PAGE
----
(Played in Competition for the Palme d’Or at the 2017 Cannes Film Festival) Directed by Bong Joon-ho and screenplay by Joon-ho and Jon Ronson from a story by Joon-ho, Okja is the story of a young girl who tries to retrieve a massive animal from a corporation that wants to kill it for profit as she’s aided by an animal activist group. The film is an exploration of a young girl whose grandfather raised the animal for farming until this corporation come in to kill it for a big celebration to end world hunger. Starring Ahn Seo-hyun, Jake Gyllenhaal, Paul Dano, Lily Collins, Steven Yeun, Byun Hee-bong, Yoon Je-moon, Devon Bostick, Giancarlo Esposito, Shirley Henderson, and Tilda Swinton. Okja is a riveting and whimsical film from Bong Joon-ho.
The film revolves around an environmentalist who becomes the new CEO of a beef manufacturing company as she announces the breeding of a new super-pig where 26 specimens are sent to various places all over the world and to see what would be the outcome of those pigs in 10 years in the hope to end world hunger. Yet, the film is more about the bond between a young girl and a pig living in the mountains in South Korea as the pig Okja is discovered by this corporation hoping to use it for a special presentation and then kill it for profit. It is a film that explores not just animal rights but also a corporate CEO wanting to do something right despite the fact that she’s doing the wrong thing in covering up lies with the aid of a zoologist/TV show host who has become emotionally and mentally unstable. Add a group of animal activists and other corporate interests as this young girl is pulled in different directions over her beloved Okja.
The film’s screenplay by Bong Joon-ho and Jon Ronson explore the many complexities of the cattle industry and its war with animal rights activists with this pig in the middle and a young girl in Mija (Ahn Seo-hyun) just trying to save it and bring it back home. Still, the characters that Joon-Ho and Ronson create aren’t typical of what is expected as the CEO of the Mirando corporation in Lucy Mirando (Tilda Swinton) is trying to clean up the company’s image and to make it do good despite the fact that she’s covering up lies and remove the troubled legacy that her father and twin sister Nancy have created. The corporate face of the company in zoologist/TV host in Dr. Johnny Wilcox (Jake Gyllenhaal) is a wacky eccentric who has become troubled as well as guilt-ridden for the role he’s playing when Mirando makes some drastic decisions. The animal rights activist group known as ALF lead by Jay (Paul Dano) is trying to maintain some dignity in helping Mija but also doesn’t want to lie to her even though one of his fellow activist in K (Steven Yeun) lies in order to get the mission to save Okja when the pig is sent to New York City for this presentation with Mija also being an unwilling participant from the Mirando corporation.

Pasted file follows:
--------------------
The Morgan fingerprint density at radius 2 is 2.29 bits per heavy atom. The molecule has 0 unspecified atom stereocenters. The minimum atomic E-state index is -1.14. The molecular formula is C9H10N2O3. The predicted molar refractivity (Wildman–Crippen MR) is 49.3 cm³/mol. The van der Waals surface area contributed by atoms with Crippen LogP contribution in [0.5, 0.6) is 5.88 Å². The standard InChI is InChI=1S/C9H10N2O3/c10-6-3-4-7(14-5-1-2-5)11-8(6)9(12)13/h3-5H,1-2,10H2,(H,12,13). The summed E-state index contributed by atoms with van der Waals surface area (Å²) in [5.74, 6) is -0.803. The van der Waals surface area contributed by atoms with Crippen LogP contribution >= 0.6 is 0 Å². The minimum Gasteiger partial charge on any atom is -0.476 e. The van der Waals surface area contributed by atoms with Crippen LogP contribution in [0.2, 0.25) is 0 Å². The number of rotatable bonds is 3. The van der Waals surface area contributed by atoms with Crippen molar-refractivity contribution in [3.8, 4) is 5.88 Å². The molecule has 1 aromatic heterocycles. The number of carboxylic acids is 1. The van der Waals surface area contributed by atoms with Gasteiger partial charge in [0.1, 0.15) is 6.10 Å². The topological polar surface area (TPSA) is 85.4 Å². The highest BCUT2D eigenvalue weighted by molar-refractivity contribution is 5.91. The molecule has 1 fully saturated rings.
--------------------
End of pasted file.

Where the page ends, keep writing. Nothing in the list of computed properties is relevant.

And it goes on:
Joon-ho’s direction is quite grand in the way he presents this world of corporate interests and their need to exploit an animal for profit as it is set in New York City and nearby areas as well as Seoul, South Korea and mountains near the city though much of the film is shot in parts of Seoul and Vancouver. The film opens with a scene in a factory where Lucy Mirando is trying to get people to see that her family’s past is going to be removed for a new future as it is presented in grand fashion with wide and medium shots. Still, Joon-ho maintains a simplicity in the scenes set in the mountains with its small ponds, waterfalls, and forests that Mija and Okja like to play in as it is this world of peace while they live with Mija’s grandfather in this simple home though they have access to TV and internet. When Okja is given to the corporation with Mija’s grandfather given a big payout for raising the super-pig, Joon-ho showcases Mija’s determination to retrieve Okja in Seoul as it has these unique tracking shots in some elaborate chase scenes inside a building, an underground mall next to a subway, and in a highway are among these moments where Joon-ho infuses action, suspense, and humor.
With the character of Okja being a major sense of importance to the film thanks in part to work of one of the film’s visual effects supervisors in Erik de Boer, who did the character design, where the actors not only get to interact with this creature but also play into the stakes of the film. Notably where Joon-ho brings the character to New York City as there’s a chilling scene with Okja and Dr. Wilcox at a lab that is disturbing with ALF watching in another location as it play into Dr. Wilcox’s guilt in the corporate role he plays but also in how disturbed he is in doing his job. There is also this sense of disconnect that Joon-ho showcases as it relates to Lucy Mirando about how she approaches business and how her sister Nancy did thinks as the latter is all about money and getting shit done while the former is about image. The sense of humanity also comes into play into its third act with Okja and Mija in the middle as it play into Lucy’s own desire for hope despite the lies she’s hidden yet is followed by a much darker reality that is closer to Nancy’s vision. Yet, there is something hopeful through Mija’s own simple actions but also her own understand about how the world works. Overall, Joon-ho crafts a witty yet heartfelt film about a farm girl trying to save her super-pig from a corporation that wants to kill it for profit.